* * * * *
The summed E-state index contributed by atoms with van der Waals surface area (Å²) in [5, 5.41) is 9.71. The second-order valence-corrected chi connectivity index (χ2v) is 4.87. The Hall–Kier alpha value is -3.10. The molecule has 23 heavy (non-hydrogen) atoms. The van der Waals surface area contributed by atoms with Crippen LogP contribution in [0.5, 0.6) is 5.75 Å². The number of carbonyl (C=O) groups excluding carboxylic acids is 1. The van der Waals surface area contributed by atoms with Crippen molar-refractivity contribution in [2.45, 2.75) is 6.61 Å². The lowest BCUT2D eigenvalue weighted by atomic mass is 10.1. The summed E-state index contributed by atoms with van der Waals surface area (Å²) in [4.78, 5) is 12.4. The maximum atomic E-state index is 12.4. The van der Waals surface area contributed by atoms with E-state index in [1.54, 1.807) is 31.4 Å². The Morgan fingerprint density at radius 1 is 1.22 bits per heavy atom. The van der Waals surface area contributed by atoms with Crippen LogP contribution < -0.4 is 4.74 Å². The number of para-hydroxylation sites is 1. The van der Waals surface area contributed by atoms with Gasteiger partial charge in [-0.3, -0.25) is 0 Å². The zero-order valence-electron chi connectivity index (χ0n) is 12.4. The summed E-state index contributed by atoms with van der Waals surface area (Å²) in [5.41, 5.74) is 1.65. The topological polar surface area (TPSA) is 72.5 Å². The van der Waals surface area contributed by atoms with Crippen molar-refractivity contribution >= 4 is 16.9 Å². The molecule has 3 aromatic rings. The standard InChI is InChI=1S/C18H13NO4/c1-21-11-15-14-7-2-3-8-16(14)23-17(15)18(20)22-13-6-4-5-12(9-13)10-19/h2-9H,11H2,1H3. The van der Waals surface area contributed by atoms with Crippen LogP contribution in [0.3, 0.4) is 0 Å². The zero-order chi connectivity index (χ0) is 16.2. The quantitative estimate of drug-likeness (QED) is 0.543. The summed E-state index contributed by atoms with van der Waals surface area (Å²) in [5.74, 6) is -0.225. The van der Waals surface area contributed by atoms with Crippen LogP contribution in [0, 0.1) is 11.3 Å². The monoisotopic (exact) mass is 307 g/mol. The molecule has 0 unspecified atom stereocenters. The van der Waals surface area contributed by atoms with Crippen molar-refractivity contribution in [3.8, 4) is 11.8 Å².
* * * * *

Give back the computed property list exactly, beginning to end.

The summed E-state index contributed by atoms with van der Waals surface area (Å²) in [5, 5.41) is 9.71. The second-order valence-corrected chi connectivity index (χ2v) is 4.87. The Hall–Kier alpha value is -3.10. The molecule has 23 heavy (non-hydrogen) atoms. The van der Waals surface area contributed by atoms with Crippen LogP contribution in [0.5, 0.6) is 5.75 Å². The number of carbonyl (C=O) groups excluding carboxylic acids is 1. The van der Waals surface area contributed by atoms with Crippen molar-refractivity contribution in [2.45, 2.75) is 6.61 Å². The lowest BCUT2D eigenvalue weighted by atomic mass is 10.1. The summed E-state index contributed by atoms with van der Waals surface area (Å²) in [4.78, 5) is 12.4. The maximum atomic E-state index is 12.4. The van der Waals surface area contributed by atoms with E-state index in [1.54, 1.807) is 31.4 Å². The Morgan fingerprint density at radius 1 is 1.22 bits per heavy atom. The van der Waals surface area contributed by atoms with Crippen LogP contribution < -0.4 is 4.74 Å². The number of para-hydroxylation sites is 1. The van der Waals surface area contributed by atoms with Gasteiger partial charge in [-0.3, -0.25) is 0 Å². The zero-order valence-electron chi connectivity index (χ0n) is 12.4. The summed E-state index contributed by atoms with van der Waals surface area (Å²) in [5.41, 5.74) is 1.65. The topological polar surface area (TPSA) is 72.5 Å². The van der Waals surface area contributed by atoms with Crippen molar-refractivity contribution >= 4 is 16.9 Å². The molecule has 3 aromatic rings. The standard InChI is InChI=1S/C18H13NO4/c1-21-11-15-14-7-2-3-8-16(14)23-17(15)18(20)22-13-6-4-5-12(9-13)10-19/h2-9H,11H2,1H3. The van der Waals surface area contributed by atoms with Crippen LogP contribution in [0.3, 0.4) is 0 Å². The zero-order chi connectivity index (χ0) is 16.2. The quantitative estimate of drug-likeness (QED) is 0.543. The summed E-state index contributed by atoms with van der Waals surface area (Å²) in [5.74, 6) is -0.225. The van der Waals surface area contributed by atoms with Crippen LogP contribution in [0, 0.1) is 11.3 Å². The monoisotopic (exact) mass is 307 g/mol. The molecule has 0 unspecified atom stereocenters. The van der Waals surface area contributed by atoms with Crippen molar-refractivity contribution in [3.8, 4) is 11.8 Å².